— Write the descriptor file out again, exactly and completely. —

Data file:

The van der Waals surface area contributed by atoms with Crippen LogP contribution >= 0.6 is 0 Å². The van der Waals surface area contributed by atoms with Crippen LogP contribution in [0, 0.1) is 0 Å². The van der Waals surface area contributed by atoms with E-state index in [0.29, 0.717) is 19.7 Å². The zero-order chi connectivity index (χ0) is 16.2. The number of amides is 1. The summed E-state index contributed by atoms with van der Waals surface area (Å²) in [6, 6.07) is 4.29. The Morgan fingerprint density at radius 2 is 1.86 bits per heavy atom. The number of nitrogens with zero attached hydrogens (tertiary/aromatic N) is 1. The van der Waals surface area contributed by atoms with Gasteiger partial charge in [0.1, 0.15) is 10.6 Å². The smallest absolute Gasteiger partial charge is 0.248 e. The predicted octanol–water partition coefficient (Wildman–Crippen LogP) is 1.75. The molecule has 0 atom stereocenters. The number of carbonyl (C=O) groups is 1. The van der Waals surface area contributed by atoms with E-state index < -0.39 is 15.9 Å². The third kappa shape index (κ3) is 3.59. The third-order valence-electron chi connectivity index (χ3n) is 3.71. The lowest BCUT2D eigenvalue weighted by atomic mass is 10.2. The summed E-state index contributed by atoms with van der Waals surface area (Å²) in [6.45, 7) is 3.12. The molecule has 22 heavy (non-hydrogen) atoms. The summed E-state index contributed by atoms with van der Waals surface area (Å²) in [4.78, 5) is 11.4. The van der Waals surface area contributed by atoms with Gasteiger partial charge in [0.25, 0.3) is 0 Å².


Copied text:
The van der Waals surface area contributed by atoms with Crippen LogP contribution >= 0.6 is 0 Å². The van der Waals surface area contributed by atoms with Crippen LogP contribution in [0, 0.1) is 0 Å². The van der Waals surface area contributed by atoms with E-state index in [0.29, 0.717) is 19.7 Å². The zero-order chi connectivity index (χ0) is 16.2. The number of amides is 1. The summed E-state index contributed by atoms with van der Waals surface area (Å²) in [6, 6.07) is 4.29. The Morgan fingerprint density at radius 2 is 1.86 bits per heavy atom. The number of nitrogens with zero attached hydrogens (tertiary/aromatic N) is 1. The van der Waals surface area contributed by atoms with Gasteiger partial charge in [0.1, 0.15) is 10.6 Å². The smallest absolute Gasteiger partial charge is 0.248 e. The predicted octanol–water partition coefficient (Wildman–Crippen LogP) is 1.75. The molecule has 0 atom stereocenters. The number of carbonyl (C=O) groups is 1. The van der Waals surface area contributed by atoms with E-state index < -0.39 is 15.9 Å². The third kappa shape index (κ3) is 3.59. The third-order valence-electron chi connectivity index (χ3n) is 3.71. The lowest BCUT2D eigenvalue weighted by atomic mass is 10.2. The summed E-state index contributed by atoms with van der Waals surface area (Å²) in [6.45, 7) is 3.12. The molecule has 22 heavy (non-hydrogen) atoms. The summed E-state index contributed by atoms with van der Waals surface area (Å²) in [4.78, 5) is 11.4. The van der Waals surface area contributed by atoms with Gasteiger partial charge in [0.25, 0.3) is 0 Å².